It has been the worst summer so far for drownings in New Zealand since 2015, according to Water Safety New Zealand.
As of January 3, there had been 22 drownings across the country since the beginning of December, with another two months to go before the end of the summer reporting period.
Last summer, 25 drownings were recorded across the whole three-month period, which is also the average over the past five summers.
Twenty people drowned in the month of December 2021, more than double the figure for the previous December, when there were nine.
Water Safety New Zealand chief executive Daniel Gerrard said the uptick in fatalities was "unprecedented".
"We have to start making some of these calls ... this is the worst we've had the last six years," he said.
"We're up to 22 and we've still got two months to go ... last year was 25 total so there's absolute alarm bells."
It comes after two men drowned in the Manawatū River on Sunday, bringing the total of drownings in the Ahimate Reserve to four in less than a week.
Gerrard said a common theme in drownings was people underestimating the conditions and overestimating their ability, but wondered if lockdown restrictions last year had accentuated this further.
The months-long lockdowns for Auckland, Northland and Waikato may have encouraged people to try things they hadn't done before, overestimate their fitness or delay the servicing of equipment.
"I do think the bulk of us being locked down for such a period of time, maybe our fitness isn't what it had been.
"In line with that it could also be dive equipment, or your motor in your boat ... and you're out somewhere and potentially your equipment fails.
"We're hearing a lot of that anecdotal stuff, that dive equipment is not serviced."
On top of this, lockdown restrictions had disrupted the school year for primary school students, affecting the pool sessions and water-safety skills children were usually given in term 4.
"They also go home and share some of that info with Mum and Dad, so it's all more front of mind and more topical at this time of year – and that hasn't happened in Term 4 this year."
There had also been a general uptick in river drownings, with 24 river fatalities in 2020, an increase compared to the 2014-2018 average of 17.
This had dropped to 16 in 2021 but Gerrard said rivers were generally a more dangerous environment than beaches, as they could change quickly with the weather
"There are just so many variables associated with rivers ... a flood can come through and scour out different parts of the river that completely change it."
It has been a particularly deadly week at the Manawatū River in the Ahimate Reserve, Palmerston North, where four people have drowned since December 29.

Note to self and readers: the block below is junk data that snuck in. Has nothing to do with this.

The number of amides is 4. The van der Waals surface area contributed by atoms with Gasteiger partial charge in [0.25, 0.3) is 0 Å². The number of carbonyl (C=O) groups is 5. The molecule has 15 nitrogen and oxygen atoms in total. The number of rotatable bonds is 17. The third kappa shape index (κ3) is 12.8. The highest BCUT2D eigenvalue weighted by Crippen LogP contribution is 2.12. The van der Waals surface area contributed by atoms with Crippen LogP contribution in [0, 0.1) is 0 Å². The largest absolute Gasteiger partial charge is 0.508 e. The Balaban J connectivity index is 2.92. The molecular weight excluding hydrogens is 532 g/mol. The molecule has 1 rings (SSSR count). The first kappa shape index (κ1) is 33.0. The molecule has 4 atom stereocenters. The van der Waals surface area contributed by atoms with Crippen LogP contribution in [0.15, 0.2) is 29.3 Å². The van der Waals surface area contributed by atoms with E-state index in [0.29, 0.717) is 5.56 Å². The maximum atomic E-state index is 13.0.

Two of them – an 11-year-old girl and a 27-year-old woman - were members of the Myanmar refugee community. A givealittle pagee to support their families has already generated more than $40,000.
Palmerston North City Council and police are now urging people not to swim at the reserve, and a council spokeswoman confirmed on Monday afternoon "no swim" signs had been erected.
Palmerston North resident Georgie Rynhart recalls a near miss she and her family had at the river several years ago, in what she believes to be a similar spot the recent drownings occurred.
"I never thought it would be unsafe because there were other people swimming there, but after our experience we were not going to go out there again."
Rynhart's family were enjoying a walk and quick swim at the Ahimate Reserve on Christmas Day 2017 when her daughter, a strong swimmer, was pulled under.
"Our 9-year-old got into trouble on the way back and we didn't know until the older one got the whole way across and told us that she was in trouble."
Rynhart's husband was able to rescue their daughter but said it had been more of a struggle than expected.
"It happened so fast. It was so quick and so quiet," Rynhart said.
"If we hadn't been told, she would have just gone under and we would have realised she was missing."
Rynhart said the river appeared deceptively calm from the shoreline.
"The river looks lovely from the surface but it's what's underneath that's the problem," she said.
"If you're on the beach part and you walk out, it drops off very very suddenly.
"And people aren't aware that every time the river floods, it changes – the ground will shift, and logs move or get pulled forward, underneath where you can't see."
Rynhart said at the time they had wondered if they had simply been unlucky, but following four drownings in less than a week more stories of near misses like theirs had surfaced.
Yesterday, Palmerston North man Matthew Brougham spoke to the Herald about a near miss at the river on Christmas Eve, just a week before several people drowned at the same spot.
"When it's a 9-year-old, you think maybe it's because they're little," Rynhart said.
"But when grown men, confident swimmers are having the same trouble in the same spot, it's a major red flag."
Daniel Gerrard urged the public to think carefully about where they chose to swim this summer.
"You need to know the environment you're going into, and watch out for yourself and other people so you're not overestimating your own ability," he said.
"[It's about] making sure you think before you jump, and if in doubt, stay out."